Environmental Investigation Agency, TreeHugger’s Environmental photographer of the year shows climate change issues across the world – some marvellous photos can be found here. Photo credit: Kevin McElvaney & Adam Latif, 2013.
Sir David Attenborough, perhaps the most respected of all our wildlife broadcasters and a veteran campaigner, has warned that climate change is real and dangerous and that politicians, and others in authority and power, find it easier to deliberately ignore the compelling evidence of global warming. Sir David told Sky News “its a very major serious problem facing humanity” adding that the penalty for not taking notice is “huge”. That said, a group of leading economists have warned that the UN’s target to limit global temperature rises to 2C is too ‘costly’ and should be abandoned as the (economic) cost of limiting change was far outweighed by the economic damage, with economist Dr Bjorn Lomborg, author of The Skeptical Environmentalist and director of the Copenhagen Consensis Centre saying that the UN target should be raised to 3C because the cost of limiting warming to 2C – estimated to be $100 trillion to replace fossil fuels with renewable energy – vastly outweighed the benefits – as adapting to climate change (droughts, storms, floods, environmental damage) would be much cheaper. World leaders meet in Paris next December to try and agree a deal to limit global temperature increases.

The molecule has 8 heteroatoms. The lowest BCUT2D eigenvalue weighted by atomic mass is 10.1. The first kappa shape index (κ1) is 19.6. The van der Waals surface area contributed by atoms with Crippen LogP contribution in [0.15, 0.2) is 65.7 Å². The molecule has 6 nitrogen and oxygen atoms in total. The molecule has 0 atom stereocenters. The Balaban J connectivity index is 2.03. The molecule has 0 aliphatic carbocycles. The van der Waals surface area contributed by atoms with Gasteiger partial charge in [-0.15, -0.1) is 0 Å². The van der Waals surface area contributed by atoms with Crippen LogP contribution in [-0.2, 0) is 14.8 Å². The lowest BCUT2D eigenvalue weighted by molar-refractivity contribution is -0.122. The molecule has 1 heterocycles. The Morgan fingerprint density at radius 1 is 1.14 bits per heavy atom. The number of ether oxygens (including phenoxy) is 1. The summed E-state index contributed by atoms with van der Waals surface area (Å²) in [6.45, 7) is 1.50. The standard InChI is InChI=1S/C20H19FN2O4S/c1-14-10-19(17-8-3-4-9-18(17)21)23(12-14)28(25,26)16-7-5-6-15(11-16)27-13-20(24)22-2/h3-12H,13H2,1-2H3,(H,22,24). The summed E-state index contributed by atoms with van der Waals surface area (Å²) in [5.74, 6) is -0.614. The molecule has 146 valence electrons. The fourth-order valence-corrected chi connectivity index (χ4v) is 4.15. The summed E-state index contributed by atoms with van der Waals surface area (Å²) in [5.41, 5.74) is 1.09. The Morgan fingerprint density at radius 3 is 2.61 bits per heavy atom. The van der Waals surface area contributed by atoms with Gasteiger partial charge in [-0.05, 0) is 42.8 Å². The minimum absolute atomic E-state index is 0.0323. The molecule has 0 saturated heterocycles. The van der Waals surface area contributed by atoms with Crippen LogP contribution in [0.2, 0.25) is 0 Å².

Vast underground reserves of oil, gas and coal should be classified as off limits if the world stands any chance of averting dangerous climate change, a major study of global fossil-fuel deposits has found. Scientists calculated that a third of global oil reserves, half of gas reserves and more than 80 per cent of coal reserves should remain in the ground as “unburnable” to avoid exceeding the 2C “safe” threshold for global warming. The Independent reports that the scale of the problem facing the climate negotiations in Paris later this year is writ large in the study by Christophe McGlade and Paul Ekins of University College London who have identified the critical fossils fuels and their locations that need to remain untouched and unexploited. China, Russia and the United States will have to leave their huge deposits of coal – the dirtiest of the three main fossil fuels – underground, while the Middle East will need to agree to keep much of its wealth-creating oil and gas reserves where they are. Similarly, Canada will have to relinquish its ambitions of producing oil from tar sands and the Arctic nations, mainly Russia, will have to agree that exploiting oil and gas in this environmentally sensitive region would be incompatible with a global climate agreement.